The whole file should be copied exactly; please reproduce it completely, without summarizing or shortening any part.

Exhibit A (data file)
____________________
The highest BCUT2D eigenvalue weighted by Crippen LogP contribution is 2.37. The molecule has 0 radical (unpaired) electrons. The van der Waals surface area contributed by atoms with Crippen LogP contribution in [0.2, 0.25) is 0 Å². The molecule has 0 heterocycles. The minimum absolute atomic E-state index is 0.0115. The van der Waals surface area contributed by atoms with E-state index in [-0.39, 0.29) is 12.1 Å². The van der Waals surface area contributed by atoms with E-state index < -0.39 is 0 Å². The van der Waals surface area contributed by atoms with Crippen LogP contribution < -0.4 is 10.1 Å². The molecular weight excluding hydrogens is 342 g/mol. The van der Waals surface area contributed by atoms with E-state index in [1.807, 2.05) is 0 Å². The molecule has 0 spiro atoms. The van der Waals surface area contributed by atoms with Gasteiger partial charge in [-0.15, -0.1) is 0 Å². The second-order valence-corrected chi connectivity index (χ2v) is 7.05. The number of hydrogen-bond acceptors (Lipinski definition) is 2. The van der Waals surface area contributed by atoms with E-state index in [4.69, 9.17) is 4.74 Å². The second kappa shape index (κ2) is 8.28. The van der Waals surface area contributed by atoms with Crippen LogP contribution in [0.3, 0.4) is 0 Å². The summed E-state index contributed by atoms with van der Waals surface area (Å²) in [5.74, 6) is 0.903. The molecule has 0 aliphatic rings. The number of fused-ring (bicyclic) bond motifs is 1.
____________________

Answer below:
The highest BCUT2D eigenvalue weighted by Crippen LogP contribution is 2.37. The molecule has 0 radical (unpaired) electrons. The van der Waals surface area contributed by atoms with Crippen LogP contribution in [0.2, 0.25) is 0 Å². The molecule has 0 heterocycles. The minimum absolute atomic E-state index is 0.0115. The van der Waals surface area contributed by atoms with E-state index in [-0.39, 0.29) is 12.1 Å². The van der Waals surface area contributed by atoms with E-state index < -0.39 is 0 Å². The van der Waals surface area contributed by atoms with Crippen LogP contribution < -0.4 is 10.1 Å². The molecular weight excluding hydrogens is 342 g/mol. The van der Waals surface area contributed by atoms with E-state index in [1.807, 2.05) is 0 Å². The molecule has 0 spiro atoms. The van der Waals surface area contributed by atoms with Gasteiger partial charge in [-0.15, -0.1) is 0 Å². The second-order valence-corrected chi connectivity index (χ2v) is 7.05. The number of hydrogen-bond acceptors (Lipinski definition) is 2. The van der Waals surface area contributed by atoms with E-state index in [4.69, 9.17) is 4.74 Å². The second kappa shape index (κ2) is 8.28. The van der Waals surface area contributed by atoms with Crippen LogP contribution in [0.3, 0.4) is 0 Å². The summed E-state index contributed by atoms with van der Waals surface area (Å²) in [5.74, 6) is 0.903. The molecule has 0 aliphatic rings. The number of fused-ring (bicyclic) bond motifs is 1.